School districts are more than academic institutions; they are also economic engines in their communities.
Typically among the largest employers in town — which also award millions of dollars worth of business contracts — school systems have the responsibility to manage their business equitably.
Providing opportunities to companies owned by women and by people of color is especially important for impoverished communities. And diversifying those contracts can trickle down and eventually impact the classroom, too.
The topic was explored Thursday evening in Memphis during a panel discussion hosted by Chalkbeat, High Ground News, and MLK50: Justice Through Journalism.
School leaders in Memphis, home to Tennessee’s largest district, are attempting to mitigate disparities in business contracts highlighted by a recent study of Shelby County Schools. In the last five years, 15 percent of its contract dollars went to businesses owned by minorities and women, even though they make up a third of the local available market. But the most egregious finding was related to school construction: Although black-owned businesses comprise more than a third of the local construction industry, they were awarded less than 1 percent of those contracts.
Here are three suggestions of how school districts can promote economic equity in their cities:
Start by finding out how much your school district is spending with businesses owned by women and people of color.
To know where you’re going, you have to know where you are, said Beth Phalen, chief of business operations for Shelby County Schools. A disparity study can not only help to create a baseline from which to develop goals, it is the first legal step in creating business outreach programs targeted to women and minority owners.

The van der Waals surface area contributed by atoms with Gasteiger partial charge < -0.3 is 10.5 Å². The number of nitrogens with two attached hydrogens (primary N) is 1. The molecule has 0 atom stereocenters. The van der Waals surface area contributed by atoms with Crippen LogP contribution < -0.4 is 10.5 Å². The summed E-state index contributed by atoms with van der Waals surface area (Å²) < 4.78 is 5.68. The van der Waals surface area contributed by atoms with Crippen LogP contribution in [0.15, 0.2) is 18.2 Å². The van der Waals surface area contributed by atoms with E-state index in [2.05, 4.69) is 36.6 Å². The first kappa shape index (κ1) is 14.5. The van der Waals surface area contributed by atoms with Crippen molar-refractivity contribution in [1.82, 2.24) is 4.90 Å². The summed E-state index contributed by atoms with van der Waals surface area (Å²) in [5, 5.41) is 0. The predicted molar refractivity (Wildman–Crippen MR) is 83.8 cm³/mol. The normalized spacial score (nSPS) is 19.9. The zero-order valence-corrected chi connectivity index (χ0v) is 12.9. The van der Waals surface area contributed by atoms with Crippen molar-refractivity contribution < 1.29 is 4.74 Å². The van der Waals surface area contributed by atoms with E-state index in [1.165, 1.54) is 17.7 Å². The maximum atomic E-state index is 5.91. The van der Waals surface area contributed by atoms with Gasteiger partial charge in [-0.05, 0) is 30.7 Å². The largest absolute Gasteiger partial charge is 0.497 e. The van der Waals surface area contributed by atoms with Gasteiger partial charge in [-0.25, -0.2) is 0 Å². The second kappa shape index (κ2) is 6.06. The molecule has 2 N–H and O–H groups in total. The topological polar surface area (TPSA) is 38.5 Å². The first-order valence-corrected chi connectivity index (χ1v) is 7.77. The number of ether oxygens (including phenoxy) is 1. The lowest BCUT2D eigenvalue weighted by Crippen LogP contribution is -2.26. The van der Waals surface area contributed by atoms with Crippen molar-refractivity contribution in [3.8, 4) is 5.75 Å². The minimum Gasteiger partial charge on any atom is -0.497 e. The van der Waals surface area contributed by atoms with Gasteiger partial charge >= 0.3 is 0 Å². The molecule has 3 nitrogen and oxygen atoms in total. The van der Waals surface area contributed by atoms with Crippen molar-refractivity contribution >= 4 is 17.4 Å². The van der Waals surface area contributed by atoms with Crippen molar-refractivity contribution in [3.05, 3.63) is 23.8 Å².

Many in the public sector “don’t track the data so they don’t know where to start,” Phalen said. “I’m just happy we have a baseline so we know where to start and make goals.”
Meet with local business leaders regularly.
Such meetings can be great networking opportunities for businesses, and school leaders can find out what barriers are keeping some companies from bidding on projects — for instance, expensive bonding requirements that could be covered by self-insured government agencies.
“When you’re doing government work, you’re all filling out the same boxes,” said Jonathan Logan, president of Castle Black Construction. “What keeps us from going out and seeking out those contracts is capital. … Everything ties back to capital.”
Lawmakers can play a significant role in taking down those barriers. “The government officials can literally change anything they want, but the bonding rules are meant to keep African-American businesses out,” said Melvin Jones, CEO of Memphis Business Contracting Consortium.
Once goals are in place, track the progress — and hold leaders accountable.
Since disparities are broken down by race and gender, why not set specific goals for each subgroup instead of lumping them together?
Logan suggested more detailed analysis as “the only way we can track where money is spent.”
And don’t forget charter schools. The publicly funded but privately managed schools are not as tightly regulated as traditional public schools, but their authorizers can monitor and enforce equitable spending too — just as they do with academic plans.
“I would love for that to be a question people have to explain if they intend to open a charter in Memphis and not work with minority contractors,” said Mike Brown, chief of schools for Freedom Preparatory Academy, a charter network that’s authorized by the Memphis district.